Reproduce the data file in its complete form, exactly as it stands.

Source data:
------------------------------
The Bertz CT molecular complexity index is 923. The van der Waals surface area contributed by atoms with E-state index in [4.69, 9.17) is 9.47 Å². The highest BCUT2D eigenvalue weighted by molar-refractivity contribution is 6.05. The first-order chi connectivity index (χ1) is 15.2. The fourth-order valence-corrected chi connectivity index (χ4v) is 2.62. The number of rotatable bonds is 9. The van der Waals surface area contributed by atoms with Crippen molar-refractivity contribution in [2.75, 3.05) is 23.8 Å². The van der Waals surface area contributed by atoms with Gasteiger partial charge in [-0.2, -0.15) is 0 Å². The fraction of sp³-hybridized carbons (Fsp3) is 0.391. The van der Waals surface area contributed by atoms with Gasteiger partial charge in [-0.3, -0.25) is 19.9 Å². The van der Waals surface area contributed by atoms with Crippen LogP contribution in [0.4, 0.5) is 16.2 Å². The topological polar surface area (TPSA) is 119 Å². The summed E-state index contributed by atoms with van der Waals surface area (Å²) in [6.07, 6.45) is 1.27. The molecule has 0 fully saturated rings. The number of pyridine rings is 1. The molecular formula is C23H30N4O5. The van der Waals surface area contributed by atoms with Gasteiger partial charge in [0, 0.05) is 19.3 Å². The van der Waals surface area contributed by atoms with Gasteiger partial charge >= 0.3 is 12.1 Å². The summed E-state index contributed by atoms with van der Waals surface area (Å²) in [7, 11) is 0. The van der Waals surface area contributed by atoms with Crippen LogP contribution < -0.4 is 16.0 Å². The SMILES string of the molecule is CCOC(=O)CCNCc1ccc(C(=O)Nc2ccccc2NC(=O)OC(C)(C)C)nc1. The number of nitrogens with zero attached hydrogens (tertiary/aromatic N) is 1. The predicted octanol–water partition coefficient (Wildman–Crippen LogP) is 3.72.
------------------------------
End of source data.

The Bertz CT molecular complexity index is 923. The van der Waals surface area contributed by atoms with E-state index in [4.69, 9.17) is 9.47 Å². The highest BCUT2D eigenvalue weighted by molar-refractivity contribution is 6.05. The first-order chi connectivity index (χ1) is 15.2. The fourth-order valence-corrected chi connectivity index (χ4v) is 2.62. The number of rotatable bonds is 9. The van der Waals surface area contributed by atoms with Crippen molar-refractivity contribution in [2.75, 3.05) is 23.8 Å². The van der Waals surface area contributed by atoms with Gasteiger partial charge in [-0.2, -0.15) is 0 Å². The fraction of sp³-hybridized carbons (Fsp3) is 0.391. The van der Waals surface area contributed by atoms with Gasteiger partial charge in [-0.3, -0.25) is 19.9 Å². The van der Waals surface area contributed by atoms with Crippen LogP contribution in [0.4, 0.5) is 16.2 Å². The topological polar surface area (TPSA) is 119 Å². The summed E-state index contributed by atoms with van der Waals surface area (Å²) in [6.07, 6.45) is 1.27. The molecule has 0 fully saturated rings. The number of pyridine rings is 1. The molecular formula is C23H30N4O5. The van der Waals surface area contributed by atoms with Gasteiger partial charge in [0, 0.05) is 19.3 Å². The van der Waals surface area contributed by atoms with Gasteiger partial charge >= 0.3 is 12.1 Å². The summed E-state index contributed by atoms with van der Waals surface area (Å²) in [7, 11) is 0. The van der Waals surface area contributed by atoms with Crippen LogP contribution < -0.4 is 16.0 Å². The SMILES string of the molecule is CCOC(=O)CCNCc1ccc(C(=O)Nc2ccccc2NC(=O)OC(C)(C)C)nc1. The number of nitrogens with zero attached hydrogens (tertiary/aromatic N) is 1. The predicted octanol–water partition coefficient (Wildman–Crippen LogP) is 3.72.